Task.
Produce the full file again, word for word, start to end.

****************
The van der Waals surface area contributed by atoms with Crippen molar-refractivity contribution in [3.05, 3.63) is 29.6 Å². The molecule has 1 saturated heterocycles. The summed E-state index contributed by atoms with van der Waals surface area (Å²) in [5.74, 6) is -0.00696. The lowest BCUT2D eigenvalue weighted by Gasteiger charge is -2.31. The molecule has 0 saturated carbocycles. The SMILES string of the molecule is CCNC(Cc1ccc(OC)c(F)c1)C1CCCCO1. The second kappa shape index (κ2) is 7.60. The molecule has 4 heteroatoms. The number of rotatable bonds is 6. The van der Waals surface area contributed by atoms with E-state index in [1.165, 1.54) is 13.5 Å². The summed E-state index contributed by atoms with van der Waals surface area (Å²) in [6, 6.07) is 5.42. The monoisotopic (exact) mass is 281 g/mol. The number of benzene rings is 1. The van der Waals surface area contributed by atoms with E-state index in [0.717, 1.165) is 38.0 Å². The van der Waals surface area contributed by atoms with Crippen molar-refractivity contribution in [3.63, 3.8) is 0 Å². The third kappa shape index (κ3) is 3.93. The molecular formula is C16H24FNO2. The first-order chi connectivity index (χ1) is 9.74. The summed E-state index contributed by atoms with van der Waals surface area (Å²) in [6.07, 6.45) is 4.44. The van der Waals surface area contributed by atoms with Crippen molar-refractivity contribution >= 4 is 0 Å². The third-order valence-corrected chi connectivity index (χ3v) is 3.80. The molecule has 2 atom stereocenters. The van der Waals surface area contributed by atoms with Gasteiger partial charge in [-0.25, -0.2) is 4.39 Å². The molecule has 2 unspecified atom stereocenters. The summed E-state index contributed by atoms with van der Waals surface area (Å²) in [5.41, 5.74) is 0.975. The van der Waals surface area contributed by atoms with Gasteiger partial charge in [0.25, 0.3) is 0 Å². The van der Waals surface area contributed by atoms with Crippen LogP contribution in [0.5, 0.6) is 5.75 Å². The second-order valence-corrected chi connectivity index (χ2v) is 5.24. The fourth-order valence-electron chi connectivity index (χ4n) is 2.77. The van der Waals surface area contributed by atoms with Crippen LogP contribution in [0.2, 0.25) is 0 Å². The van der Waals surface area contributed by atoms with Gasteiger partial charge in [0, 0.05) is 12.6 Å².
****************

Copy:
The van der Waals surface area contributed by atoms with Crippen molar-refractivity contribution in [3.05, 3.63) is 29.6 Å². The molecule has 1 saturated heterocycles. The summed E-state index contributed by atoms with van der Waals surface area (Å²) in [5.74, 6) is -0.00696. The lowest BCUT2D eigenvalue weighted by Gasteiger charge is -2.31. The molecule has 0 saturated carbocycles. The SMILES string of the molecule is CCNC(Cc1ccc(OC)c(F)c1)C1CCCCO1. The second kappa shape index (κ2) is 7.60. The molecule has 4 heteroatoms. The number of rotatable bonds is 6. The van der Waals surface area contributed by atoms with E-state index in [1.165, 1.54) is 13.5 Å². The summed E-state index contributed by atoms with van der Waals surface area (Å²) in [6, 6.07) is 5.42. The monoisotopic (exact) mass is 281 g/mol. The number of benzene rings is 1. The van der Waals surface area contributed by atoms with E-state index in [0.717, 1.165) is 38.0 Å². The van der Waals surface area contributed by atoms with Crippen molar-refractivity contribution in [3.63, 3.8) is 0 Å². The third kappa shape index (κ3) is 3.93. The molecular formula is C16H24FNO2. The first-order chi connectivity index (χ1) is 9.74. The summed E-state index contributed by atoms with van der Waals surface area (Å²) in [6.07, 6.45) is 4.44. The van der Waals surface area contributed by atoms with Crippen molar-refractivity contribution >= 4 is 0 Å². The third-order valence-corrected chi connectivity index (χ3v) is 3.80. The molecule has 2 atom stereocenters. The van der Waals surface area contributed by atoms with Gasteiger partial charge in [-0.25, -0.2) is 4.39 Å². The molecule has 2 unspecified atom stereocenters. The summed E-state index contributed by atoms with van der Waals surface area (Å²) in [5.41, 5.74) is 0.975. The van der Waals surface area contributed by atoms with Gasteiger partial charge in [0.25, 0.3) is 0 Å². The van der Waals surface area contributed by atoms with Crippen LogP contribution in [0.5, 0.6) is 5.75 Å². The second-order valence-corrected chi connectivity index (χ2v) is 5.24. The fourth-order valence-electron chi connectivity index (χ4n) is 2.77. The van der Waals surface area contributed by atoms with Crippen LogP contribution in [0.2, 0.25) is 0 Å². The van der Waals surface area contributed by atoms with Gasteiger partial charge in [0, 0.05) is 12.6 Å².